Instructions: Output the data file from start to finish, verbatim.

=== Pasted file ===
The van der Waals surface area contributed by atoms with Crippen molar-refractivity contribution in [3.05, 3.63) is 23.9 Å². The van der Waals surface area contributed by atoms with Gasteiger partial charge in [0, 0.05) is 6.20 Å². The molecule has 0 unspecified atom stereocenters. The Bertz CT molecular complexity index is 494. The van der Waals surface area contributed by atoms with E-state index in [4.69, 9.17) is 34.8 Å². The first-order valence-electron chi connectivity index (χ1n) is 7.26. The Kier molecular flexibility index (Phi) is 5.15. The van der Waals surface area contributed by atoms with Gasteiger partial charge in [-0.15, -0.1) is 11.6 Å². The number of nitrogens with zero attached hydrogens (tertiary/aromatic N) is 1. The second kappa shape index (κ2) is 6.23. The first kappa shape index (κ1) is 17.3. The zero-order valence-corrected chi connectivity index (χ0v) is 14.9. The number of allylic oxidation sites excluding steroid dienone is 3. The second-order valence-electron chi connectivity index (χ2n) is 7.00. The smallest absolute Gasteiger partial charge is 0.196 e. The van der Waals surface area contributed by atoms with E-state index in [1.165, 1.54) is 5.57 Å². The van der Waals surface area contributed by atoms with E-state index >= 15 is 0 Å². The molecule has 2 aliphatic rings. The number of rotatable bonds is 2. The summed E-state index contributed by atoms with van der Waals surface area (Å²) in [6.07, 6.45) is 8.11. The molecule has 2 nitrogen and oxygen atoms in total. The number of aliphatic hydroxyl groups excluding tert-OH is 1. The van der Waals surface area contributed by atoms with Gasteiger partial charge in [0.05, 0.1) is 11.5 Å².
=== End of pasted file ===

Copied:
The van der Waals surface area contributed by atoms with Crippen molar-refractivity contribution in [3.05, 3.63) is 23.9 Å². The van der Waals surface area contributed by atoms with Gasteiger partial charge in [0, 0.05) is 6.20 Å². The molecule has 0 unspecified atom stereocenters. The Bertz CT molecular complexity index is 494. The van der Waals surface area contributed by atoms with E-state index in [4.69, 9.17) is 34.8 Å². The first-order valence-electron chi connectivity index (χ1n) is 7.26. The Kier molecular flexibility index (Phi) is 5.15. The van der Waals surface area contributed by atoms with Gasteiger partial charge in [-0.15, -0.1) is 11.6 Å². The number of nitrogens with zero attached hydrogens (tertiary/aromatic N) is 1. The second kappa shape index (κ2) is 6.23. The first kappa shape index (κ1) is 17.3. The zero-order valence-corrected chi connectivity index (χ0v) is 14.9. The number of allylic oxidation sites excluding steroid dienone is 3. The second-order valence-electron chi connectivity index (χ2n) is 7.00. The smallest absolute Gasteiger partial charge is 0.196 e. The van der Waals surface area contributed by atoms with E-state index in [1.165, 1.54) is 5.57 Å². The van der Waals surface area contributed by atoms with E-state index >= 15 is 0 Å². The molecule has 2 aliphatic rings. The number of rotatable bonds is 2. The summed E-state index contributed by atoms with van der Waals surface area (Å²) in [6.07, 6.45) is 8.11. The molecule has 2 nitrogen and oxygen atoms in total. The number of aliphatic hydroxyl groups excluding tert-OH is 1. The van der Waals surface area contributed by atoms with Gasteiger partial charge in [0.05, 0.1) is 11.5 Å².